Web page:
When You Shouldn’t Quiet Quit
There are plenty of jobs that work well for quiet quitters. Movies like Office Space make that obvious. But sometimes, quiet quitting isn’t the answer.
In some vocations, you need to put in some years of grunt work before you rise up the ranks. Being a production assistant on a film set is far from glamorous.
But it’s an important precursor to practically every other career in production. Even though you’re certainly underpaid and overworked, quiet quitting will immediately get noticed. Higher ups will quickly replace you with one of the thousands of others vying for their shot in the industry.
That’s not to say you should give up on finding a healthy work life balance. But jobs like these don’t allow you to coast.
Another time you shouldn’t quiet quit is when you’re up for a promotion. Sure, you’re underpaid, but close to getting a raise. Doing more than the bare minimum will increase your chances of higher pay. However, if you work hard to make a difference in the office and it goes unappreciated at annual reviews, it’s time to reevaluate. If they won’t value you, it might be time to protest with some quiet quitting.
Don’t Spend the Rest of Your Life Quiet Quitting
Ideally, quiet quitting isn’t the life long solution. No one should work their whole adult lives in jobs they feel detached from. Of course, not everyone wants to make their passion their career. Some people are more than happy to work a 9 to 5 and jam out with their band on the weekends.
They don’t feel the need to make music their career. However, you deserve to have a job that you don’t absolutely dread. Quiet quitting can work for a while, but it shouldn’t be your endgame.
While you’re quiet quitting, try to research a field you would enjoy. What would it take for you to secure a job in that field? How can you make your career something you would wake up happy to work on?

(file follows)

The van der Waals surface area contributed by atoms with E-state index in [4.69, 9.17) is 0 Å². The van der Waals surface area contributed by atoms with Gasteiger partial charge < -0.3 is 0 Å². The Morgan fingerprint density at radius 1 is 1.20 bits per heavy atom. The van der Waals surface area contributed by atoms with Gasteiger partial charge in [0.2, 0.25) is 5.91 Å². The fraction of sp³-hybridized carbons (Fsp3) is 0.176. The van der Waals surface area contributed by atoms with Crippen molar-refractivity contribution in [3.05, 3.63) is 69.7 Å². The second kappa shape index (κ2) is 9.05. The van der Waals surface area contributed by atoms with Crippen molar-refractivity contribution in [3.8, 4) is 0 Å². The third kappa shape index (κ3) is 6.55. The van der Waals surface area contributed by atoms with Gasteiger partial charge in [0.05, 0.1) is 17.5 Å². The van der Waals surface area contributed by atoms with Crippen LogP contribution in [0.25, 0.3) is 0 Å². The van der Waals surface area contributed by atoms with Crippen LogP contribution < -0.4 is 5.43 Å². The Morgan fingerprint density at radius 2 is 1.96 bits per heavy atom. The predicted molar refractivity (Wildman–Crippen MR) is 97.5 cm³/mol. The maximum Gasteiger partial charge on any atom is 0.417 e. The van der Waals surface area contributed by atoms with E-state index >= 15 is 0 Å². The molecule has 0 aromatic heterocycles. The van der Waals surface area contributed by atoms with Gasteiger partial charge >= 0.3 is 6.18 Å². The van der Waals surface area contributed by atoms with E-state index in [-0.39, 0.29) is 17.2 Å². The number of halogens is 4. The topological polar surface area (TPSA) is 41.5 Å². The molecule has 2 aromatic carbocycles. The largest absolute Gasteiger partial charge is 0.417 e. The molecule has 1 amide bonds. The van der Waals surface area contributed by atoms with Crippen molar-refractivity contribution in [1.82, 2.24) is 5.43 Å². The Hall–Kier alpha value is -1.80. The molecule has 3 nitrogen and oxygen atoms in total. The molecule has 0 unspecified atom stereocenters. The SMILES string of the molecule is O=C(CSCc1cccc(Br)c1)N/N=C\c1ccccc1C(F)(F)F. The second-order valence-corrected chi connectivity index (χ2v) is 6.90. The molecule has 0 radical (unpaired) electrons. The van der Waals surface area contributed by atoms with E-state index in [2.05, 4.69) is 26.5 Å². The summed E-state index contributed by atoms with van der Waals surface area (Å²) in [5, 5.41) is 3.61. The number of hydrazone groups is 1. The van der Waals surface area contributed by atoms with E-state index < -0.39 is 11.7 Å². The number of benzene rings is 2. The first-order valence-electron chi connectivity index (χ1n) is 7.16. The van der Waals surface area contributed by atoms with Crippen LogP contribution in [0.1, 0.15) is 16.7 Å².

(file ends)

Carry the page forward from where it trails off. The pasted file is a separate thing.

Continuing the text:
And even if you love your career, it’s healthy to take a step back every once and a while. Realize that what you’re doing likely isn’t life or death. Remember that you are a whole, full person outside of work. There’s a happy medium between working yourself to death and lying flat on your back all day. Figuring out how to incorporate quiet quitting into your life might just help you find the answer.
Author, Artist, Photographer.
Sarah Margaret is an artist who expresses her love for feminism, equality, and justice through a variety of mediums: photography, filmmaking, poetry, illustration, song, acting, and of course, writing.
She owns Still Poetry Photography, a company that showcases her passion for capturing poetic moments in time. Instead of poetry in motion, she captures visual poetry in fractions of a second, making cherished keepsakes of unforgettable moments.
She is the artist behind the Still Poetry Etsy shop, which houses her illustrations and bespoke, handmade items. She is the author of intricacies are just cracks in the wall, a narrative poetry anthology that follows a young woman discovering herself as she emerges from an abusive relationship.